Save time read the article here: submitted by Leslie Corbay, Library Accessibility Consultant, Manitoba Public Services Branch
Manitoba Library Trustees Association Newsletter, April, 2015
How do you tell a family’s story? How to write, publish, and share it with your family, or anyone else for that matter? Such was the dilemma, and the beginning of a 12 year journey for Oriole Veldhuis, author of For Elise: Unveiling the Forgotten Woman in the Criddle Homestead.
For Elise tells the story of servant Elise Vane, nee Harrer. Percy Criddle was an eccentric homesteader who arrived in Manitoba in August 1882 with his wife and four young children, as well as Elise, dubbed the Dutchman, with five older children, to homestead south east of Brandon near what is now the CFB Shilo. For Oriole it was a long incubating period for a promise she made to her ailing father in 1977. At retirement in 2000 she finally set out to untangle the web of Percy’s mysterious German mistress with an amazing sense of humor and adventure. She began the project with the translation of fragile German letters and armed with their information began a letter-writing campaign to find possible German connections. Oriole struck genealogy gold when she found long lost relatives that had no idea they had any in Canada. During three trips to Germany Oriole was able to learn about her family’s history. The translated letters would prove critical in shaping the story and understanding the relationship between the lonely servant and her loving family in the distant homeland.
Throughout the project libraries played an important role in helping Oriole complete her research, offer workshops to develop her narrative skills, and eventually self-publish. Western Manitoba Regional Library, with its oral history collection and early newspapers, plus museums and archives played an important role in helping her piece together the otherwise invisible life of Elise Vane. Since Percy and Elise’s early life together took place in England, interlibrary loan also played an important part in helping her piece together their London lives, with maps etc., otherwise inaccessible from Southern Manitoba.
The Writer in Residence Program at Winnipeg Public Library, helped drive her creativity with feedback received through the evaluation process of her early drafts. Doug Whiteway and Maurice Mierau, two Winnipeg Public Library writers in residence, helped Oriole realize that self-publishing was the route she needed to take. In addition to understanding how to get her tome published, there was the work of deciding what genre her story would be. Realizing it was not a Romance, and not entirely Horror, nor Historic Fiction, she decided upon Creative Non-Fiction (with a genealogical twist).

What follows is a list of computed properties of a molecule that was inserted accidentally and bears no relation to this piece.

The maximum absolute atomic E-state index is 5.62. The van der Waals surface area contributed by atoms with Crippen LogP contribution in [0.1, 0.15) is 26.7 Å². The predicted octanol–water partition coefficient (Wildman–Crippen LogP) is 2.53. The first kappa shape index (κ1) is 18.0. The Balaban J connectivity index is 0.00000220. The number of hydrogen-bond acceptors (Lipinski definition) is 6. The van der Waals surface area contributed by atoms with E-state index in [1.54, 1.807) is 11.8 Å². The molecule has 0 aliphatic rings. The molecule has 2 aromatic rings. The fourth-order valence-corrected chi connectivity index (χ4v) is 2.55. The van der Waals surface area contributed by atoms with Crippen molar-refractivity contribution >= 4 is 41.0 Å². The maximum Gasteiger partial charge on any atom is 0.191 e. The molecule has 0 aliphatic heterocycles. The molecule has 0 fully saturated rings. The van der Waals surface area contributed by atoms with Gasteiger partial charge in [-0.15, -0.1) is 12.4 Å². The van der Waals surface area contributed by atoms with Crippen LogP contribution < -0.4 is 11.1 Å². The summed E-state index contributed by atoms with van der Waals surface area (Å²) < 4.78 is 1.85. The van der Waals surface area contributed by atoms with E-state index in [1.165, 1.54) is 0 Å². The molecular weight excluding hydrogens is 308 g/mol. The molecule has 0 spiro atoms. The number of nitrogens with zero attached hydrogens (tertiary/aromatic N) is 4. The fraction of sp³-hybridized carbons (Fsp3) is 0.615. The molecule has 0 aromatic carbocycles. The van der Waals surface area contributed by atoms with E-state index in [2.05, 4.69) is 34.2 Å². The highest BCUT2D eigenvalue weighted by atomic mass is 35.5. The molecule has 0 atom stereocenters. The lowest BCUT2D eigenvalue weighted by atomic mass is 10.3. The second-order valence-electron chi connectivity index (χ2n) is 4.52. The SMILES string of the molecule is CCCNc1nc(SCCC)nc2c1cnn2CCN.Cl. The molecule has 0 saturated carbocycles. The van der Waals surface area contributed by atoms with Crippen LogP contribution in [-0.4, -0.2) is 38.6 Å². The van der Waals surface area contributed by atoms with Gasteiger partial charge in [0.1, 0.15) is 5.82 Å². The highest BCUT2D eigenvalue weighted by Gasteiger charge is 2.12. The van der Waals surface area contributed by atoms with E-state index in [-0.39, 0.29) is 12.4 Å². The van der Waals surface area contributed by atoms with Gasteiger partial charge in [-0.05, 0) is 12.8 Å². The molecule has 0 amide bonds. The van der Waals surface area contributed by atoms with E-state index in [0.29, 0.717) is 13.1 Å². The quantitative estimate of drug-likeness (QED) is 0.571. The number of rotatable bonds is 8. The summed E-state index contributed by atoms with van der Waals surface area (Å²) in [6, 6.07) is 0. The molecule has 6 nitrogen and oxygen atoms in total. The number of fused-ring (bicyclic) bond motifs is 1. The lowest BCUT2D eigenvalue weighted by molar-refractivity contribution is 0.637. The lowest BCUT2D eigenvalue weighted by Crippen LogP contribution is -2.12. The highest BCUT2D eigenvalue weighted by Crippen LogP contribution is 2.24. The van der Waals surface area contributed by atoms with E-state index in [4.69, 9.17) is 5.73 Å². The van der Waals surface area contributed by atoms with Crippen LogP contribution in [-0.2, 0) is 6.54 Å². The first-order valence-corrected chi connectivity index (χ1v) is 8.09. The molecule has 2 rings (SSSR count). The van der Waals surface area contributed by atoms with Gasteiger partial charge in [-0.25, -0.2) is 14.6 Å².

It takes a community to self-publish a work as detailed and well-researched as For Elise. To make sure every aspect of the novel was true to its subject matter, Oriole elicited feedback from experts in their fields: a social worker, an agriculturalist, an ordained minister, a naturalist, and a medical doctor, as well as family members for names, dates, and spellings. Her husband and a German speaking friend also played an important role in the editing process as she re-wrote the story countless times out of respect for her great-grandmother and to get it just right for her family.
The success of the book is in many ways a product of the professionalism with which it was produced, having been edited by a professional copy editor and having a graphic designer create the cover using a water-colour painted by Elise, set in a frame from the cover of her well-loved poetry book. Friesens Corportation, Altona, MB worked closely with Oriole on the printing process. She was present on the day it went to press. “It was most exciting to see the pages glide past our eyes after 12 years of slow and painstaking labour,” writes Oriole in an email interview after an author’s reading at Western Manitoba Regional Library.
Oriole is enjoying the book’s success, now in its third printing, as she shares Elise’s story at author readings across the province. Her presentation is filled with humour as she recounts the tragic tale of Elise’s exploitation in rural Manitoba. She shares anecdotes about the process of researching one’s genealogy, as well as actually writing the book – all 512 pages with photographs, original documents, index, and copies of letters written between Elise, her children and her family in Mannheim and Karlsruhe, Germany. For Elise is perfect for any Manitoba library looking to add a piece of women’s pioneer history to their collection.
To learn more about For Elise, or if you would like to contact Oriole for an author’s reading or a copy of the book, you can visit Oriole’s website: https://vanecriddle.wordpress.com/
Article submitted by Leslie Corbay, Library Accessibility Consultant, Manitoba Public Library Services Branch. Reprinted with minor changes and permission.